Not an ordinary stop on the way

Driving in New Mexico from Santa Fe to Taos (or going in the other direction, of course) you can choose to pass through Chimayó. Do! And take the time to make the very little detour to visit El Santuario de Chimayó. This little gem, a  National Historic Landmark, is an important pilgrimage site and I read that it gets some 300,000 visitors every year.

The morning I was there it was virtually empty (the figure on the left in the photo is a statue, not a visitor).

It was so peaceful.

There were many indications that this peaceful morning was an exception: the area was lined with little shops and stands that sold rosaries, candles, crucifixes, religious art work of various kinds etc.

But somehow I’m sure that the charm of the little church and its surroundings is still there even when the place is full of tourists and pilgrims.

My stop was meant to be a short one, an extended coffee stop with some culture on the side, but it turned into an uplifting cultural stop with some coffee on the side. The coffee, by the way, was enhanced (?) with chili powder. Not quite to my taste but maybe to yours?

Please stay with the group!

Before visiting the US Southwest, I knew very little about pueblos, Puebloans or ancient pueblo cave dwellings. In brief:  Puebloans are Native Americans who share agricultural, material and religious practices. There are currently 19 Pueblos that are still inhabited.

The Puye Cliff complex, not far from Santa Fe, New Mexico, is situated on Santa Clara Pueblo land and comprises cliff dwellings and, on the mesa top, the ruins of a big village.

These dwellings were inhabited roughly from 900 to 1580, and the site makes for a very interesting glimpse into ancient pueblo culture.

The location is beautiful, with stunning views of the Rio Grande Valley and mountains in the distance.

The two levels of cliff dwellings and the mesa top can be accessed by paths, stairways and ladders. Since I’m afraid of heights, I didn’t feel particularly attracted by the prospect of having to climb tall ladders, so I was very pleased to hear that the guided visit that would suit us best time-wise started with a jeep ride to the mesa top.

The first thing our guide said was “Please stay with the group!”

It seemed quite difficult to get lost on the flat mesa top, so someone said something witty. “We have quite a few snakes up here”, the guide continued. Everybody stayed with the group.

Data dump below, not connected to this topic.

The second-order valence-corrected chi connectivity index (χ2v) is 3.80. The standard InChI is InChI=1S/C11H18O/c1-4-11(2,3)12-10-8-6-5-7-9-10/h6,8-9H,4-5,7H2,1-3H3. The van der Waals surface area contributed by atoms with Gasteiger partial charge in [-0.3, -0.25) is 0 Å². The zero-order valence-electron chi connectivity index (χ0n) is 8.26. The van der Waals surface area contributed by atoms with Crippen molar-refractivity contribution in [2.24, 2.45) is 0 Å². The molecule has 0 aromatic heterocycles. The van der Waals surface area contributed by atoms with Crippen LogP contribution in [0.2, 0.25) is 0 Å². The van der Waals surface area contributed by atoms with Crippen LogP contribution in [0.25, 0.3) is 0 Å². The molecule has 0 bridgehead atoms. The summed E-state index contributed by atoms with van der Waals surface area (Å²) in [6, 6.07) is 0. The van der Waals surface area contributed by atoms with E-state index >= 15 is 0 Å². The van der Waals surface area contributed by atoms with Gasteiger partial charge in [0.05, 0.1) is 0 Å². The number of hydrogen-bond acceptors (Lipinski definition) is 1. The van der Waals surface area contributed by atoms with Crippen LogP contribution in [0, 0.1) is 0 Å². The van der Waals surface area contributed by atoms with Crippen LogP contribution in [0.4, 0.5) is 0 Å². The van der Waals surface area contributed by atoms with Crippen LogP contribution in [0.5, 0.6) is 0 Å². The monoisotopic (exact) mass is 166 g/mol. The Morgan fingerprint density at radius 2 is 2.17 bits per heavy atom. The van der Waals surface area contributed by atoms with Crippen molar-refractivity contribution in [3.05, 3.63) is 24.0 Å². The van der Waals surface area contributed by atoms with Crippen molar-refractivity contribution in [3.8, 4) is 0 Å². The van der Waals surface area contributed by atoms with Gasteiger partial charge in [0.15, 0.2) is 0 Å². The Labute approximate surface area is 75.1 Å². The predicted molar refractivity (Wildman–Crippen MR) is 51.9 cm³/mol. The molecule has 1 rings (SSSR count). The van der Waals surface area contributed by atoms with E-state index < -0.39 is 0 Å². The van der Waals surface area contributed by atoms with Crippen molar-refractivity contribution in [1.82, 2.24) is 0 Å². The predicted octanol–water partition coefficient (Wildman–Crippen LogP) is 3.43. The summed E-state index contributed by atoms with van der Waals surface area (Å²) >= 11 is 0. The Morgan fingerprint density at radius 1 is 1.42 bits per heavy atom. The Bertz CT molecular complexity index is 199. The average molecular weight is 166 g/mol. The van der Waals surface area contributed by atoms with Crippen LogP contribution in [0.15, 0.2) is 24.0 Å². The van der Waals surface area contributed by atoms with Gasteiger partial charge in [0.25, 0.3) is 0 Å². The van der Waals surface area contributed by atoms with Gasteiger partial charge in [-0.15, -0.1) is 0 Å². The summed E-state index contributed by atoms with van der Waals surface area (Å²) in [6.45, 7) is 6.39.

We didn’t have to climb any ladders to get up, but we were supposed to use the ladders to get back down.

I had taken it for granted that transport would be provided also downhill, so I panicked a little. You can see an example ladder in the photo below. This is one of the least scary ones, and had it been only for this one, I wouldn’t have hesitated.

But I did get a ride down and I wasn’t alone in the jeep either.

Whether you are fond of climbing ladders or not, I warmly recommend a visit to the Puye cave dwellings to learn about ancient pueblo culture and to marvel at the vistas from the mesa top. But remember to stay with the group!

 

Have it raw!

“Are you having it raw?” I heard myself exclaim. I hardly meant it as a question since it was obvious that the girl who happened to be next me was biting into the ear of sweet corn she had just bought. It was Saturday market in the Santa Fe Railyard.

– “This sweet corn is fresh from the field, how many ears would you like, ma’am?”

– “But do you really eat it raw? Where I come from, in Europe, we always have to boil the corn.”

– “The ears you see here were all picked this morning. Put them in the fridge and they will keep for at least 3 days. So how many can I get you?”

I couldn’t resist this convincing man, plus I was getting hungry (it was almost lunch time), plus I was curious to try raw sweet corn. I decided to get six ears, and sure didn’t regret it. They provided great, crunchy lunch for three days in a row.  The stand is very modest-looking (see here below), but don’t let this fool you. Do get some sweet corn here and do have it raw!

Two colours were prominent in this colourful market: red and green. You guessed it right: chili peppers. Small, big, raw, roasted, for decoration, just take your pick!

The railyard isn’t only a market venue but also a real railyard. The train at the station matched the market in its colourful appearance.